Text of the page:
Second-year business students Mihai Bara (19) and Marin Jaho (20) were bored one time while studying. They wandered through Theil and got lost in the Erasmus building. They were bowled over by the luxurious toilet on the top floor, where the Executive Board sits.

RSM Toilet review reviews a different men’s toilet every Tuesday and Thursday. After two weeks and seven posts, the toilet reviewers already have hundreds of followers. Sitting on his favourite toilet Mihai talks about the secret of a good toilet review.

What makes the top floor toilet in the Erasmus building so special?

“First you walk up the stairs and pass portraits of professors on the first and second floor. Outside the window, you see a roof with plants and flowers. On the top floor, you may just spot the Dean coming out of the toilet! Then you open the door of the toilet and there is absolutely no smell. The mirror is huge, polished black floor tiles, the flat sink is clearly a designer piece, the walls are painted silver, the brush floats neatly above its bowl. And this flushing system in the toilet… The water rinses things out from several sides. I have no words for that. So fancy! I’d like that at home, too.”

What are your criteria as a toilet reviewer?

“A couple of important features are always how clean it is, whether you have space, how it smells, how busy it is and the nature of the ‘experience’. This means the experience around it, so how you get there and what you then experience and get to see.”

‘Experience’ as a criterion almost sounds like a tourist recommendation. Perhaps you are encouraging restroom tourism on campus.

“That would be fun. We hear from students that they are only too happy to trade the crowded restroom in the UB for the second floor of the Theil building, so they are willing to travel quite a distance. When judging the ‘experience’ element, we check whether you can get there via a nice elevator and whether you pass by something special, such as the portraits in the Erasmus Building, or the piano room on the top floor of Theil. And in Sanders, you have to go through an employee wing before you can go to the restroom. That’s what makes it exciting. Those kinds of attractions contribute to a higher score.”

What is the absolute horror scenario at Woudestein?

“While the quietness would lead you to suspect otherwise, the restroom in the UB is downright terrible. It is always way too crowded, there is never a dry roll to dry your hands. It stinks. That’s not really where you want to be. Erasmus Sport is no fun either. That toilet is hard to find, the drying roll often hanging on the floor. Especially during and after lunch, the place is dirty.”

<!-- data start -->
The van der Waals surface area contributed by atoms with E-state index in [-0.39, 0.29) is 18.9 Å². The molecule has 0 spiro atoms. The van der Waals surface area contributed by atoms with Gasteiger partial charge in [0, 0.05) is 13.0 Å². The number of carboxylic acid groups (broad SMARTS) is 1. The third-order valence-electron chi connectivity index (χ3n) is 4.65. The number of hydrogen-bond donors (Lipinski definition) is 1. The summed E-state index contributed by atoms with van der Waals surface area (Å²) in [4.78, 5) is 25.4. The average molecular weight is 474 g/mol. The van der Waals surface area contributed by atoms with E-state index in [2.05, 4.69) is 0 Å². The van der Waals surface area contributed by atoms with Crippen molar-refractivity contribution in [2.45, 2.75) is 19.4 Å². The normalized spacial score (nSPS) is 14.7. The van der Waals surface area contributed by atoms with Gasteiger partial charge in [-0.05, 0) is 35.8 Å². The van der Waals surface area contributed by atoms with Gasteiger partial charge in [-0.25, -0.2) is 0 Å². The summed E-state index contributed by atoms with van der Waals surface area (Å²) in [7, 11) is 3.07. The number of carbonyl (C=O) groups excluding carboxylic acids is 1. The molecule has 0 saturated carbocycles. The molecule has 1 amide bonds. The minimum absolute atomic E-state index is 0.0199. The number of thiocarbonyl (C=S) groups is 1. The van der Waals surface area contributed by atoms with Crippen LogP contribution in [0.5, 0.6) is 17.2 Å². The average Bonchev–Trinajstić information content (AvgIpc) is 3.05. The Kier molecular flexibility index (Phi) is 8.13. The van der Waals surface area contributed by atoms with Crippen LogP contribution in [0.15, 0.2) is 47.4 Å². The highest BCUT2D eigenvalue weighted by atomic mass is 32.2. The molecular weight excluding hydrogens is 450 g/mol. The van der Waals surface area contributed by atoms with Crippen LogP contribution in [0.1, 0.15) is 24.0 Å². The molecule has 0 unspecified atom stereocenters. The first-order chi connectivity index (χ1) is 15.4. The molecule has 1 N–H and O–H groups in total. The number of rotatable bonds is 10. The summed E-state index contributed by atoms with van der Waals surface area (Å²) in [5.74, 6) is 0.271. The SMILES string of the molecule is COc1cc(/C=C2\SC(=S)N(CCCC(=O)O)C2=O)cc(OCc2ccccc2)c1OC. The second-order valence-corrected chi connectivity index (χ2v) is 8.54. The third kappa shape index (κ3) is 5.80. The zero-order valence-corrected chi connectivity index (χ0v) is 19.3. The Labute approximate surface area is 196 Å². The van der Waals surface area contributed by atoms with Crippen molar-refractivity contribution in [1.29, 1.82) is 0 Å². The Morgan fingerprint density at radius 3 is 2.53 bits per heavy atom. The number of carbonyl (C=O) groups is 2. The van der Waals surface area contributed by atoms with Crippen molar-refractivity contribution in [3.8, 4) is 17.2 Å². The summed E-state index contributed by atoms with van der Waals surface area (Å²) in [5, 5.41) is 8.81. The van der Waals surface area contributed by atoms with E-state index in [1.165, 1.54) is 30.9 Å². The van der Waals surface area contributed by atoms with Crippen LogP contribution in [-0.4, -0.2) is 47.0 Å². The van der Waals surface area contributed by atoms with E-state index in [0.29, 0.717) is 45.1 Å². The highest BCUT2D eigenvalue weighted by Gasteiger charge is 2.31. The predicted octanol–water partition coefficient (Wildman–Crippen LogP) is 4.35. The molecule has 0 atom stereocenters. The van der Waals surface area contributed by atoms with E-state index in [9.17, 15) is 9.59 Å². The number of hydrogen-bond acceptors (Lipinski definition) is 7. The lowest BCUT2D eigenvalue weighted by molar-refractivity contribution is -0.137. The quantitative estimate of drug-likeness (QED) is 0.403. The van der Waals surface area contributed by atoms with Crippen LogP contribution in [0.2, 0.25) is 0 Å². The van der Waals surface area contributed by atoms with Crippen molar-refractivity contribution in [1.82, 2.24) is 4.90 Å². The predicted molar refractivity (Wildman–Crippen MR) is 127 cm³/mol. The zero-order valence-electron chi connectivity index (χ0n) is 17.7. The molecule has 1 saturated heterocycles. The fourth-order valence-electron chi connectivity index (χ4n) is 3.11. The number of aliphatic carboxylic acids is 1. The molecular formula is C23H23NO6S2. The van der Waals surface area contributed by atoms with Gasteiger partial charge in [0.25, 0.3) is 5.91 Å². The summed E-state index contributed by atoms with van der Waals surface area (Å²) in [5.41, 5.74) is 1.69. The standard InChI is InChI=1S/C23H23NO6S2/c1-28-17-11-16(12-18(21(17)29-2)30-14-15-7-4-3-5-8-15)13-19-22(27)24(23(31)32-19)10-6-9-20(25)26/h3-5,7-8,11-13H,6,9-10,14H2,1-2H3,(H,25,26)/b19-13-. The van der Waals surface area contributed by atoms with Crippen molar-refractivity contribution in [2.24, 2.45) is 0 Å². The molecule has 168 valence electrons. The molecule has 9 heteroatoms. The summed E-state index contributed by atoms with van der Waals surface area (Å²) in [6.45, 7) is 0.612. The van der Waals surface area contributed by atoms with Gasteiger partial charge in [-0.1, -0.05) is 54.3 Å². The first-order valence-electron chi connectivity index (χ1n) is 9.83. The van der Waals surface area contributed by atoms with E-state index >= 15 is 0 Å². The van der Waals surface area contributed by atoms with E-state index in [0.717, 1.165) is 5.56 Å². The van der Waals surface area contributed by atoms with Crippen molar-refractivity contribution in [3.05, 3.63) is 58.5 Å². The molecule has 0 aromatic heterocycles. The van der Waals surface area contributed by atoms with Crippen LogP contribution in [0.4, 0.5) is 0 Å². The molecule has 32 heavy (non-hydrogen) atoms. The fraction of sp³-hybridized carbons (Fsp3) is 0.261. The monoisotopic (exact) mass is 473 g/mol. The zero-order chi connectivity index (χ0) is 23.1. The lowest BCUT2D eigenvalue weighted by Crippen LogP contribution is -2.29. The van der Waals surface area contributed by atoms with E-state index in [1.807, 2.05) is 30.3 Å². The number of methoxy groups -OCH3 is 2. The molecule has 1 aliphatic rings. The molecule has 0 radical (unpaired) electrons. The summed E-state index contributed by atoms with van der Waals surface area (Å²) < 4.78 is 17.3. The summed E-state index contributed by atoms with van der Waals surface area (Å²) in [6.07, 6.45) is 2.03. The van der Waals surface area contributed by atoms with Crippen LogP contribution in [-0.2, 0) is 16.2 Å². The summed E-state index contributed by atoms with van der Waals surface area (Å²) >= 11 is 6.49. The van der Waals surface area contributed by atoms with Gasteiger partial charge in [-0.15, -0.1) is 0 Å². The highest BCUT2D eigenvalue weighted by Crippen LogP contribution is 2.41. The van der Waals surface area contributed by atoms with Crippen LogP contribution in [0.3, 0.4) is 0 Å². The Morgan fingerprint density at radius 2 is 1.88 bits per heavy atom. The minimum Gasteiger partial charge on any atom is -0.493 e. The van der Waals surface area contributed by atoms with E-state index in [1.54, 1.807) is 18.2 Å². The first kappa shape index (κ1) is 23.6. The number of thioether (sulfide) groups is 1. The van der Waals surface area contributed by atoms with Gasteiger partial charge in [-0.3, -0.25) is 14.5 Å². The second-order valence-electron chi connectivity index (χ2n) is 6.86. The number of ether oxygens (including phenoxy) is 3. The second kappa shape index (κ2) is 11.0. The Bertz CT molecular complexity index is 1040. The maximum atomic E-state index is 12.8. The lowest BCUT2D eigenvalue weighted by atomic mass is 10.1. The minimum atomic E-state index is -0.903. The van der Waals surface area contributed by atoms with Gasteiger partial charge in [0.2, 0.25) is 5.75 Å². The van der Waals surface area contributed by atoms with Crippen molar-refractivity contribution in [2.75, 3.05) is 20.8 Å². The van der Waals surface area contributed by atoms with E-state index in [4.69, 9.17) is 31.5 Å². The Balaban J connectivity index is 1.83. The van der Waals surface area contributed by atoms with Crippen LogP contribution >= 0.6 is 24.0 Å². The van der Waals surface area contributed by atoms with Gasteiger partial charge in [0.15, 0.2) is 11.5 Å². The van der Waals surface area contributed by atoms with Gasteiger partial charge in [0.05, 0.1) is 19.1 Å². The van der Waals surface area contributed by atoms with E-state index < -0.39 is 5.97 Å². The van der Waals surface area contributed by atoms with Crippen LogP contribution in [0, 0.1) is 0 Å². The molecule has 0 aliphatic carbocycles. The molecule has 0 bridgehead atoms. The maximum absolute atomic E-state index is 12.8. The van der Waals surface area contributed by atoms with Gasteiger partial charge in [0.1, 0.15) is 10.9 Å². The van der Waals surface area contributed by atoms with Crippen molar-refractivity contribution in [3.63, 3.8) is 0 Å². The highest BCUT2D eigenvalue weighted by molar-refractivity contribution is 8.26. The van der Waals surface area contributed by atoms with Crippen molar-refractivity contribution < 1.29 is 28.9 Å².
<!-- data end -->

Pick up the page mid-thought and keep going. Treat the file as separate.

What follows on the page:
Are there any toilets that we definitely need to know more about? Hidden gems?

“Yes! A spotless facility in the Sanders building, with plenty of urinals and it smells like candy. That’s not perfume, because you can smell it on every floor. Very special.”

When judging a toilet, Mihai Bara also pays attention to the number of urinals, which earn bonus points. Image credit: Peer van Tetterode

Can a toilet also score bonus or minus points on your list?

“On the fifteenth floor of the Mandeville Building, they have a note with instructions on how to use the toilet brush. That is insulting your intelligence, brushing up your brushing skills. That’s a typical minus. Just like one of those patronising sensors on the sink’s faucet. As if you are a kindergartner, unable to turn off the tap! On the other end of the spectrum, a warm water tap is very special and worth a bonus point.

“With urinals, it depends. In Polak, the urinals are separated by walls. This is completely unnecessary, and without those walls there would be room for an extra toilet or more space. Last one: views are a big plus. On the second floor of the Theil building, you can look out over the north side of campus. Amazing!”

Why do you want to end the interview all of a sudden?

“Sorry, gotta go…”